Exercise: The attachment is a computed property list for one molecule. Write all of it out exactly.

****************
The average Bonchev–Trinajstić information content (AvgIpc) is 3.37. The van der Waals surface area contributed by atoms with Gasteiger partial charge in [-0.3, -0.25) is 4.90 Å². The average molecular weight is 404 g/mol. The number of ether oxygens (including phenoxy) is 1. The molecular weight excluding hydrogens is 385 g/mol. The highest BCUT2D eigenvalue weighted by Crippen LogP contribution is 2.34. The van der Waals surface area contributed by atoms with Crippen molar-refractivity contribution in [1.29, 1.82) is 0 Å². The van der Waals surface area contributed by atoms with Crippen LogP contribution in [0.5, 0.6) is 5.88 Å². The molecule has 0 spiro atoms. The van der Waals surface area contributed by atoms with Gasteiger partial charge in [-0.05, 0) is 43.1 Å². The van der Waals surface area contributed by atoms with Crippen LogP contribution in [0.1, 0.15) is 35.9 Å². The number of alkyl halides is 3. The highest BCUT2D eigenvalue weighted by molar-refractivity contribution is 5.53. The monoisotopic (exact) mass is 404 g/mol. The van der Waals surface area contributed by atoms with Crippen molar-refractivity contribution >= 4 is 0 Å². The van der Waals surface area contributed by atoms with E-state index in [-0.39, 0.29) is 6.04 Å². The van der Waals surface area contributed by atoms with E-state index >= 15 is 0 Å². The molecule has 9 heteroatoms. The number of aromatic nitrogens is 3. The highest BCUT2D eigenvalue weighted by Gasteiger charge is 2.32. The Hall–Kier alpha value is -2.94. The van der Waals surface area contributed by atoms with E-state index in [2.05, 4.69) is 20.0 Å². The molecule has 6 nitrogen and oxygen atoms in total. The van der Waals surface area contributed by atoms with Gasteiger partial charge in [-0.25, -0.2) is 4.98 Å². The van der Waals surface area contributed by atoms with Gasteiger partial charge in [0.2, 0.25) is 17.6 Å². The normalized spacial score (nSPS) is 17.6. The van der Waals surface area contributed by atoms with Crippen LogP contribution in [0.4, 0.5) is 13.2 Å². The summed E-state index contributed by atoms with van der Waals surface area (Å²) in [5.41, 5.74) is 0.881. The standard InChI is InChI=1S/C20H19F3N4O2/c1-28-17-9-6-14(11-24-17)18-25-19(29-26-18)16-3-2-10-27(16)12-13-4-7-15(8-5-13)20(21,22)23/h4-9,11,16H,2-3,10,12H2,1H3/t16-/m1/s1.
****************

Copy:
The average Bonchev–Trinajstić information content (AvgIpc) is 3.37. The van der Waals surface area contributed by atoms with Gasteiger partial charge in [-0.3, -0.25) is 4.90 Å². The average molecular weight is 404 g/mol. The number of ether oxygens (including phenoxy) is 1. The molecular weight excluding hydrogens is 385 g/mol. The highest BCUT2D eigenvalue weighted by Crippen LogP contribution is 2.34. The van der Waals surface area contributed by atoms with Crippen molar-refractivity contribution in [1.29, 1.82) is 0 Å². The van der Waals surface area contributed by atoms with Crippen LogP contribution in [0.5, 0.6) is 5.88 Å². The molecule has 0 spiro atoms. The van der Waals surface area contributed by atoms with Gasteiger partial charge in [-0.05, 0) is 43.1 Å². The van der Waals surface area contributed by atoms with Crippen LogP contribution in [0.1, 0.15) is 35.9 Å². The number of alkyl halides is 3. The highest BCUT2D eigenvalue weighted by molar-refractivity contribution is 5.53. The monoisotopic (exact) mass is 404 g/mol. The van der Waals surface area contributed by atoms with Crippen molar-refractivity contribution >= 4 is 0 Å². The van der Waals surface area contributed by atoms with E-state index in [-0.39, 0.29) is 6.04 Å². The van der Waals surface area contributed by atoms with E-state index >= 15 is 0 Å². The molecule has 9 heteroatoms. The number of aromatic nitrogens is 3. The highest BCUT2D eigenvalue weighted by Gasteiger charge is 2.32. The Hall–Kier alpha value is -2.94. The van der Waals surface area contributed by atoms with E-state index in [2.05, 4.69) is 20.0 Å². The molecule has 6 nitrogen and oxygen atoms in total. The van der Waals surface area contributed by atoms with Gasteiger partial charge in [-0.25, -0.2) is 4.98 Å². The van der Waals surface area contributed by atoms with Gasteiger partial charge in [0.2, 0.25) is 17.6 Å². The normalized spacial score (nSPS) is 17.6. The van der Waals surface area contributed by atoms with Crippen LogP contribution in [0.4, 0.5) is 13.2 Å². The summed E-state index contributed by atoms with van der Waals surface area (Å²) in [5.41, 5.74) is 0.881. The standard InChI is InChI=1S/C20H19F3N4O2/c1-28-17-9-6-14(11-24-17)18-25-19(29-26-18)16-3-2-10-27(16)12-13-4-7-15(8-5-13)20(21,22)23/h4-9,11,16H,2-3,10,12H2,1H3/t16-/m1/s1.